In 2016, Trump created a campaign that laid the groundwork for gender and racial politics long before the release of the infamous Access Hollywood tape or his remarks about Megyn Kelly’s menstruation.  Trump weaponized  masculinity not just as a tool to bludgeon his general election opponent, he also deployed it against his rivals in the primaries.  The campaign began in earnest in March 2015, when Senator Ted Cruz of Texas announced his candidacy. Seventeen candidates emerged, making it the largest field for a political party in American history.  In June of that year, Trump announced his candidacy on a promise to prevent Mexican rapists from entering the country. [i]

Looking back, it’s not hard to see a rhetoric of competitive masculinity. From comparisons of whose wife was most attractive, to accusations of lagging “stamina”, candidates suffered blows intended to feminize them or make them subordinate to Trump. An exchange between Trump and Senator Marco Rubio prompted the almost unbelievable headline on CNN.com: “Donald Trump Defends Size of His Penis”[ii] How was a reality-television star billionaire from New York City able to convince working class voters from the heartland that he was the solution to their social and economic ills? By leveraging familiar tropes of masculine supremacy.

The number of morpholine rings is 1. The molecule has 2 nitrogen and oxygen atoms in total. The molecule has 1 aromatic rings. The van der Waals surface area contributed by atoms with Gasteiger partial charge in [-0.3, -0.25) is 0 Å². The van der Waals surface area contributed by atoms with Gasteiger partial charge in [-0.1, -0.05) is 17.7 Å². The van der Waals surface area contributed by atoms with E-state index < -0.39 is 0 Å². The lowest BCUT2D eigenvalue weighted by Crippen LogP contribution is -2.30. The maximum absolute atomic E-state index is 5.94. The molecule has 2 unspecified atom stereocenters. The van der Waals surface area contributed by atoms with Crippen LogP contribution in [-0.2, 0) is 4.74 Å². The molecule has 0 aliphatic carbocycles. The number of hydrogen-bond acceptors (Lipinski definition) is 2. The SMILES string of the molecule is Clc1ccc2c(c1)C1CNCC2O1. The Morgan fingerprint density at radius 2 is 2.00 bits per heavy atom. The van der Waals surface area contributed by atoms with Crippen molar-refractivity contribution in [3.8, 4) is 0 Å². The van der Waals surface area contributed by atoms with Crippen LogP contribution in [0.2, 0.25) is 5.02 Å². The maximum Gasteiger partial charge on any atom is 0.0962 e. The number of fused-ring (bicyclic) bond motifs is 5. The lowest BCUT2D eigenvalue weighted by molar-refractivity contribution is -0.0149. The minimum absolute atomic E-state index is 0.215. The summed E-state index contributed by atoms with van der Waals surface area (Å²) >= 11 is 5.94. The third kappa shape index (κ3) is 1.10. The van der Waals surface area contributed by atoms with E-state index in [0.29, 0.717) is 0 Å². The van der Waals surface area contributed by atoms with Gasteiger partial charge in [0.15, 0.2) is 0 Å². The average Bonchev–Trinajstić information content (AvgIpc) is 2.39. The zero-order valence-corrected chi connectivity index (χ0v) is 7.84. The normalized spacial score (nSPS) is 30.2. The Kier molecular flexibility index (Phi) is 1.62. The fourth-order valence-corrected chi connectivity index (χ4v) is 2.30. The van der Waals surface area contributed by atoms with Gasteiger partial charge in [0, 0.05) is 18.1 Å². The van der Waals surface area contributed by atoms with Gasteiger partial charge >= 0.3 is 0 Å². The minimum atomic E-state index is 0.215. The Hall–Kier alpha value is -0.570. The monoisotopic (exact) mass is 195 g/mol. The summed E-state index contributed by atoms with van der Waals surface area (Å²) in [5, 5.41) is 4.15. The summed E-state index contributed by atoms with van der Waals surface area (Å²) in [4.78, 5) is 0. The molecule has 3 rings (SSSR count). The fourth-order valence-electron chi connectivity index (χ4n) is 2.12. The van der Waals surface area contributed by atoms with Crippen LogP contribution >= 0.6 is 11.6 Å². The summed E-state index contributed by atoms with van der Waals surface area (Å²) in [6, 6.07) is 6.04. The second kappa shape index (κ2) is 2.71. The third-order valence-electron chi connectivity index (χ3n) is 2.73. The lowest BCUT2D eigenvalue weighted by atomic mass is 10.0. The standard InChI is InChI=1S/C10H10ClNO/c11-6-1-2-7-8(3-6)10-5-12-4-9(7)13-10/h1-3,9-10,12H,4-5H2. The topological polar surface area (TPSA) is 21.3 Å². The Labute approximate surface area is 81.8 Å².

Mass media pounced on Trump’s sexist degradation of his opponents during the election season, positioning his candidacy as a threat to the body politic. Some used a term usually unheard outside of the gender studies classroom: a New York Times think piece considered “Donald Trump’s Toxic Masculinity”[iii] while The New Republic urged readers “Don’t Let Trump’s Toxic Masculinity Overshadow Hillary’s Historic Achievement.”[iv]  Yet this alleged toxicity did not poison Trump’s candidacy; instead, it served to fortify it, giving voice to an underclass that attributed its failures to the rise of others previously kept in their place by systems designed to uphold the status quo of white male supremacy. The presence of a female frontrunner set the stage for the victory of a candidate that stoked the anger of a self-perceived underclass and embodied the backlash of a portion of the electorate that felt marginalized by the rise of a set of progressive feminist policies enacted by the first African American president.